What better motivation to run than for a cause you believe in? By Estelle Low
Marie Choo started running to avoid sinking into depression. Photo: Courtesy of Marie Choo
Two years ago, Marie Choo never imagined herself running, let alone complete a marathon. But an ad hoc run in a desperate bid to overcome work stress turned out to be her impetus. Within 10 months, she’d trained herself to take part in her first marathon. The 39-year-old tells Shape about her whirlwind training process and newfound mission to help the less fortunate dogs.
I started running because… I wanted to avoid falling into depression. In April 2014, I felt lost in life and was at the crossroads of my career. I decided to go for a run to clear my head. I only managed to run 2km at most, before physical pain set in.
To motivate me to keep running… my neighbour signed me up for my first race – the Mizuno Wave Run – in August 2014. To a beginner like me, the 15km race was tough as it had lots of terrain. I stopped many times to walk, but as I crossed the finish line, I felt an immense sense of achievement from knowing that I had the courage to start and the determination to complete a race. Then, I knew I would be addicted to running.
To run faster and better… I signed up for a few races in 2014, and increased my running frequency and distance covered. Soon, I sustained injuries from overtraining, and was disappointed when I didn’t achieve my ideal timings at races. My self-confidence plummeted and I beat myself up for not being good enough. As a birthday gift, my neighbour signed me up for the Standard Chartered Half Marathon. I decided to run without expectations and focus on enjoying myself. It turned out to be my best race of 2014. The fact that my husband and some friends congratulated me with flowers and cold drinks at the finish line made the experience a whole lot more memorable. (Overcome These Common Setbacks to Run Better)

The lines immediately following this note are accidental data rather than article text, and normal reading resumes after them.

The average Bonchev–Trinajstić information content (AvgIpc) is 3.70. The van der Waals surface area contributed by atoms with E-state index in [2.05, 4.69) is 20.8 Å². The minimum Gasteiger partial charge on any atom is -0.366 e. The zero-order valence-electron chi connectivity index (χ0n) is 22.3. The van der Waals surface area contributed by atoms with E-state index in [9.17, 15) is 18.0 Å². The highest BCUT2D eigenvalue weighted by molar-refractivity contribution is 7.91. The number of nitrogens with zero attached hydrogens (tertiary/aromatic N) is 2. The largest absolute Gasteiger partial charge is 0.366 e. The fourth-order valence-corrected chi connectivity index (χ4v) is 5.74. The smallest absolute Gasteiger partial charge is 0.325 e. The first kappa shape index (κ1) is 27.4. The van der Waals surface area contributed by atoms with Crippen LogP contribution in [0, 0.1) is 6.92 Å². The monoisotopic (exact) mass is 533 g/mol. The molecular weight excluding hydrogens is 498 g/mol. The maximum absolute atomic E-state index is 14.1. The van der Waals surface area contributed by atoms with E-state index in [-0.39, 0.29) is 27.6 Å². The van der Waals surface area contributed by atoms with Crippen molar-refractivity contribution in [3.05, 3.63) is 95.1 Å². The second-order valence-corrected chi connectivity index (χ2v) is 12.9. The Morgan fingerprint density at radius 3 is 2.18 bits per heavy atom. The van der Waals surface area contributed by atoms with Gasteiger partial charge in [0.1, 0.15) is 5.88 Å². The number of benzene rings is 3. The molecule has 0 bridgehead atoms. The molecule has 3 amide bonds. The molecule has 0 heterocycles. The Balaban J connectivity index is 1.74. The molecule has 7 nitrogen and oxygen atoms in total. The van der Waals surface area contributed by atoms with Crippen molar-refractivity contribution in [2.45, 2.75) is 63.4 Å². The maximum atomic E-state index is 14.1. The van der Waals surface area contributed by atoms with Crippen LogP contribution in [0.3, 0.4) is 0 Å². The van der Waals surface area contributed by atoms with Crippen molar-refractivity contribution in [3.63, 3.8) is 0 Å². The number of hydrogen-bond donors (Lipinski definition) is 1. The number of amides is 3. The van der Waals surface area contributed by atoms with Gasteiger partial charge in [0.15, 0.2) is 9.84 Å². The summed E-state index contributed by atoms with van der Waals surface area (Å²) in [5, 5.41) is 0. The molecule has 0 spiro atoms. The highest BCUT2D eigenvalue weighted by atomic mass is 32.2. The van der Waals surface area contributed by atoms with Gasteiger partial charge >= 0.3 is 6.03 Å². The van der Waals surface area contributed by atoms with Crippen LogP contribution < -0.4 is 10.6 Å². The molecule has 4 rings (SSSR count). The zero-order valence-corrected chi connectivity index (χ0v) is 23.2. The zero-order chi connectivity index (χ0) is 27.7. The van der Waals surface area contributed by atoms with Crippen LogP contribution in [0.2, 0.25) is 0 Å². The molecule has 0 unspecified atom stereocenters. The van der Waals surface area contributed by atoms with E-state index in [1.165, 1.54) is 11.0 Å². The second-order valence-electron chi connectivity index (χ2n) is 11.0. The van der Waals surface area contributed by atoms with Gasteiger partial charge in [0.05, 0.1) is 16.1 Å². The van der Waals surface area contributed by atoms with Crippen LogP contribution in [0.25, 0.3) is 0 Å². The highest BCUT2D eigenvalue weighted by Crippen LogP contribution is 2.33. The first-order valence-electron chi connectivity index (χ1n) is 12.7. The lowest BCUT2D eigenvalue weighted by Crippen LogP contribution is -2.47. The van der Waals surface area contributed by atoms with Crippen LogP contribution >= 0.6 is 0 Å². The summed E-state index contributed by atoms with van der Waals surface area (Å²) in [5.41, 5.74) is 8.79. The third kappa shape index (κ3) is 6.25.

My first running goal was… to conquer a marathon. I signed up for the Tokyo Marathon in 2015, as Tokyo is one of my favourite cities. To spur myself on, I attached a charitable cause to my goal by raising funds for Dogs Owners Guidance Support, a dog welfare charity which I co-own. Friends and supporters donated to show their encouragement, and I used the money to buy food for over 100 dogs at a local dog shelter.
During my first marathon… I experienced a roller coaster of emotions, from elation to exhaustion, from excitement to despair. When I ran past the 30km mark, I was so tired that I cried. Supporters along the route encouraged me, and the thought of my loved ones kept me going. When I crossed the finish line after five hours and 58 minutes, I shed tears of relief and happiness.
This year (2016), my goal is… to raise awareness about climate change through the upcoming NTUC Income Run 350, as well as continue raising funds for needy dogs by taking part in the Gold Coast Marathon in July, and the New York City Marathon in November. To donate, drop me a private message on Facebook.
My proudest running moment is… completing the Standard Chartered Half Marathon in 2015 despite recovering from food poisoning. Due to stomach cramps and fatigue, I did not clock a good timing, but I’m happy that I didn’t give up. A fellow runner told me: “It’s easy to run fast under good conditions, but it’s an achievement to complete a race when things aren’t going well.”
I love running because… It’s my form of meditation and gives me time to ponder about life. Through the quiet moments of running alone, I realised that work was the source of my unhappiness. Last year, I mustered up the courage to wind down my public relations company to pursue new interests, such as becoming a dog behaviourist and trainer, as well as a lecturer at a fashion school.
My best running advice is… Be brave enough to take the first step, and an amazing journey will follow. Don’t worry about being too slow; everyone has to start somewhere.
Follow Marie’s running journey on Facebook.